One of the most popular New Year's resolutions is to get in shape. More than 45 million of us have gym memberships, but more than two-thirds of us never use them. It's a waste of billions of dollars every year.
CBS Atlanta News has uncovered a clause buried in the fine print of gym contracts that you probably won't read, which could cost you hundreds of dollars.
"No matter how easy they say it's going to be to cancel, it's all smoke and mirrors," Atlanta resident Ozzie Carnan said.
Carnan made a costly mistake signing up for a $40 a month membership at KnuckleUp Fitness. He quickly realized he wouldn't be able to attend enough classes to make it worth his money so he went to the gym in person to cancel the very next day. Carnan said the front desk told him to email the sales rep.
"Then I found out that they had been taking money out of my account after I already thought it was canceled," Carnan said.
He reached out to management and got this response: "Unfortunately your cancellation request will not be honored because it was not sent to our cancellation department mailing address..." in other words, his email didn't cut it.
"Our statute, which is very explicit, is also more than 20 years old - and that was before email - so there is no provision in Georgia statues to provide notice by email," John Sours with the Governor's Office of Consumer Protection said.
We did our research and similar cancellation policies exist at most major gyms, including LA Fitness, Gold's Gym and Anytime Fitness. You've got seven business days after becoming a member to cancel in writing by sending it certified mail or by hand delivering to the gym during normal business hours.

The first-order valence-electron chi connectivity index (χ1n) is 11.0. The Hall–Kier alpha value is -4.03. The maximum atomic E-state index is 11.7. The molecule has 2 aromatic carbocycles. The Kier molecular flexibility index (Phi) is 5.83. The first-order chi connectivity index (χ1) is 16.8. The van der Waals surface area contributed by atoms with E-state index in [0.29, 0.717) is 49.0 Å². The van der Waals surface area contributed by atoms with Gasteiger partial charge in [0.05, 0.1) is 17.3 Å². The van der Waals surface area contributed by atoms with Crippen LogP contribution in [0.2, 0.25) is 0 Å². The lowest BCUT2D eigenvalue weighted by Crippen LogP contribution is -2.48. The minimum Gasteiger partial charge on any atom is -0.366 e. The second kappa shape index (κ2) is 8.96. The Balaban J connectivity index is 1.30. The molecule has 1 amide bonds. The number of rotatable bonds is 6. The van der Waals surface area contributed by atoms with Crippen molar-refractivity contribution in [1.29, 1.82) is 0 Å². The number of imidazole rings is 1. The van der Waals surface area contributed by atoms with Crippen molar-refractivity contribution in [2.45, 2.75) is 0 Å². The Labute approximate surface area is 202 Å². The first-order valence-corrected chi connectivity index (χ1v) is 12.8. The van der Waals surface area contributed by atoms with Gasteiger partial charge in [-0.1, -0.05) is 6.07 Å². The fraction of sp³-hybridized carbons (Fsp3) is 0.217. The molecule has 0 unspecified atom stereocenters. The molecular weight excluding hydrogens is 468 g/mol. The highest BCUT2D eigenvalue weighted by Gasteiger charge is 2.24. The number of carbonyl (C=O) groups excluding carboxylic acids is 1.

"Read your contract. You're signing a legal document, so make sure you understand it," KnuckleUp Fitness Owner CJ Wilson said.
Carnan got lucky. Wilson rewarded him for his good faith effort to cancel, letting him out of his contract even though he didn't legally have to.
"Once I had figured out that he had contacted us and was not given good information, we just went ahead and made an executive decision and canceled immediately," Wilson said.
So if you intend to get in shape this year, just make sure your wallet isn't the one getting a work out. Read your contract and ask questions about cancellation policies. Consider a free trial membership for a couple of days to see if the gym is a good fit for you. Another idea is to consider a month-to-month membership. It may cost a little more, but you can get out at the end of the month.
"You would think I would know better," Carnan said.
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